Friday 19 June, 2015
Defining Moment in Australia’s History
The High Court’s pivotal 1992 Mabo ruling is honoured today as part of the National Museum of Australia’s Defining Moments project, which explores key dates that have defined the country's history over more than 50,000 years.
On 3 June 1992 the High Court recognised that a group of Torres Strait Islanders, led by the late Eddie Mabo, had traditional ownership of Mer (Murray Island). The landmark decision was the precursor to historic native title legislation the following year.
The decision changed the foundation of land law in Australia by recognising native title under Australian common law. The High Court held that native title survived the acquisition of sovereignty, by the British Crown at the time of settlement.
The ruling rejected the concept of terra nullius – that Australia was owned by no one when the British arrived.
National Museum director Mathew Trinca travelled to Thursday Island in the Torres Strait where he unveiled a plaque dedicated to the High Court’s Mabo decision.
The plaque will ultimately be laid in the floor of the National Museum’s Main Hall in Canberra.
'The High Court’s historic Mabo decision recognised that Indigenous people had rights to the land before British settlement,' said Dr Trinca.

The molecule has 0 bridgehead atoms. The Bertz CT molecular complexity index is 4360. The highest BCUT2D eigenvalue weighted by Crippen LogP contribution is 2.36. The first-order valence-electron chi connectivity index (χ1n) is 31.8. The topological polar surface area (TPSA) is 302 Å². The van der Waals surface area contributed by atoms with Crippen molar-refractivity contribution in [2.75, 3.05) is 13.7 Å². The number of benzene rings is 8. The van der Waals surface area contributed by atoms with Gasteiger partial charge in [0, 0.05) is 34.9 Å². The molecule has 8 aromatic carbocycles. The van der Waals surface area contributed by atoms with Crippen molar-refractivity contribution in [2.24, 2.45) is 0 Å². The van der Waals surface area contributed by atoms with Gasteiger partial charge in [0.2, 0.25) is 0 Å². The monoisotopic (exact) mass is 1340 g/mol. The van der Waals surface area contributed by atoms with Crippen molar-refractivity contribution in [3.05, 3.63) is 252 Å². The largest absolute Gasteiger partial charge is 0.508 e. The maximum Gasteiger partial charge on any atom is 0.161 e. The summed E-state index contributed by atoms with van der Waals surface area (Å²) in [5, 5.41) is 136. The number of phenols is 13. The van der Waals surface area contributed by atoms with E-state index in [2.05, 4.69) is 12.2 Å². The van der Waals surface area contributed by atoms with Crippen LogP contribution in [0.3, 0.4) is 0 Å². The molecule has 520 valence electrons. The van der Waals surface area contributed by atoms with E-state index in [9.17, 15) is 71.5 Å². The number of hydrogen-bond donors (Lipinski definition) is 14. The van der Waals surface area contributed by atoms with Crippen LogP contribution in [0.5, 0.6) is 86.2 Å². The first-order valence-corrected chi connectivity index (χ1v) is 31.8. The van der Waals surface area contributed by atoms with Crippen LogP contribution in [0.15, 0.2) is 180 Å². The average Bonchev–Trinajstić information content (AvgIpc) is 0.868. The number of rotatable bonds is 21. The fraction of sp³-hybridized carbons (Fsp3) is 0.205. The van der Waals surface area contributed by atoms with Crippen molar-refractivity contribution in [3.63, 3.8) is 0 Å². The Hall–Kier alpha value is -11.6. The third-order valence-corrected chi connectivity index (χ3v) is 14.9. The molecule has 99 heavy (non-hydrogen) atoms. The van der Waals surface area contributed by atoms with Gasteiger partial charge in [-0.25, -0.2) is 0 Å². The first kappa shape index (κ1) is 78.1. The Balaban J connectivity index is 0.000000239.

'It defined the modern Australian law on native title and is undeniably a Defining Moment in Australia’s history,' he said.
Torres Strait Regional Authority Deputy Chairperson and Member for Mer Island, Aven S. Noah, praised Mr Mabo's work in the recognition of native title, as a significant event in Australia's history.
'It will be a wonderful gesture to have Dr Trinca unveil the commemorative plaque here before it is taken back to Canberra to be added to the National Museum of Australia's Defining Moments project,' said Mr Noah.
In May 1982, a group of Meriam from the Eastern Torres led by Eddie Koiki Mabo, lodged a case with the High Court of Australia for legal ownership of the island. Over a period of 10 years, they fought to prove that the eight clans of Mer had occupied the island for hundreds of years and had continuity of custom on the island.
On 3 June 1992, six of the seven judges agreed that the Meriam held traditional ownership of the lands of Mer. The decision led to the Commonwealth enacting the Native Title Act 1993, providing the framework for all Australian Indigenous people to make claims of native title. By that time, three of the five plaintiffs – Eddie Mabo, Sam Passi and Celuia Mapo Salee – had died.
Dr Trinca is in the Torres Strait for the Gab Titui lndigenous Art Award and to present the Museum’s History Through Art prize.